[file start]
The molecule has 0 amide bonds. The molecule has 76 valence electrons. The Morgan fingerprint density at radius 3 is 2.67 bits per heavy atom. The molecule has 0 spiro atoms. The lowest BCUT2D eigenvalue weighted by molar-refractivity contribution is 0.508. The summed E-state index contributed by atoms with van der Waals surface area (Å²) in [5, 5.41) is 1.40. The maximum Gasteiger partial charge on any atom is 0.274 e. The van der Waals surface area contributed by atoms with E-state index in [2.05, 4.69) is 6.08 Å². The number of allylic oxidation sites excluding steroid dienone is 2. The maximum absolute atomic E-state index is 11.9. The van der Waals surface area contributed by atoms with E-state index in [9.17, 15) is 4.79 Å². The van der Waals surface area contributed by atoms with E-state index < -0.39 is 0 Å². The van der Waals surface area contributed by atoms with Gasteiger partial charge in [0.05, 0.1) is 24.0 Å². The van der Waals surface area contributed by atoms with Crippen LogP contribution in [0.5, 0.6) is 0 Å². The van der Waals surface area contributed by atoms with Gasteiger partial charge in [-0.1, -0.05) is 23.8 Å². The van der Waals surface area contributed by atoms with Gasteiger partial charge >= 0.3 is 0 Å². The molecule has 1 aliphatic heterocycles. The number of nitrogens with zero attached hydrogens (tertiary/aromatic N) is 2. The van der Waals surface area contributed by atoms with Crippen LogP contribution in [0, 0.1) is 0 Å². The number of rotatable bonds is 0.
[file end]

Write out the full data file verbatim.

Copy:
The molecule has 0 amide bonds. The molecule has 76 valence electrons. The Morgan fingerprint density at radius 3 is 2.67 bits per heavy atom. The molecule has 0 spiro atoms. The lowest BCUT2D eigenvalue weighted by molar-refractivity contribution is 0.508. The summed E-state index contributed by atoms with van der Waals surface area (Å²) in [5, 5.41) is 1.40. The maximum Gasteiger partial charge on any atom is 0.274 e. The van der Waals surface area contributed by atoms with E-state index in [2.05, 4.69) is 6.08 Å². The number of allylic oxidation sites excluding steroid dienone is 2. The maximum absolute atomic E-state index is 11.9. The van der Waals surface area contributed by atoms with E-state index in [9.17, 15) is 4.79 Å². The van der Waals surface area contributed by atoms with E-state index < -0.39 is 0 Å². The van der Waals surface area contributed by atoms with Gasteiger partial charge in [0.05, 0.1) is 24.0 Å². The van der Waals surface area contributed by atoms with Crippen LogP contribution in [0.5, 0.6) is 0 Å². The van der Waals surface area contributed by atoms with Gasteiger partial charge in [-0.1, -0.05) is 23.8 Å². The van der Waals surface area contributed by atoms with Gasteiger partial charge >= 0.3 is 0 Å². The molecule has 1 aliphatic heterocycles. The number of nitrogens with zero attached hydrogens (tertiary/aromatic N) is 2. The van der Waals surface area contributed by atoms with Crippen LogP contribution in [0, 0.1) is 0 Å². The number of rotatable bonds is 0.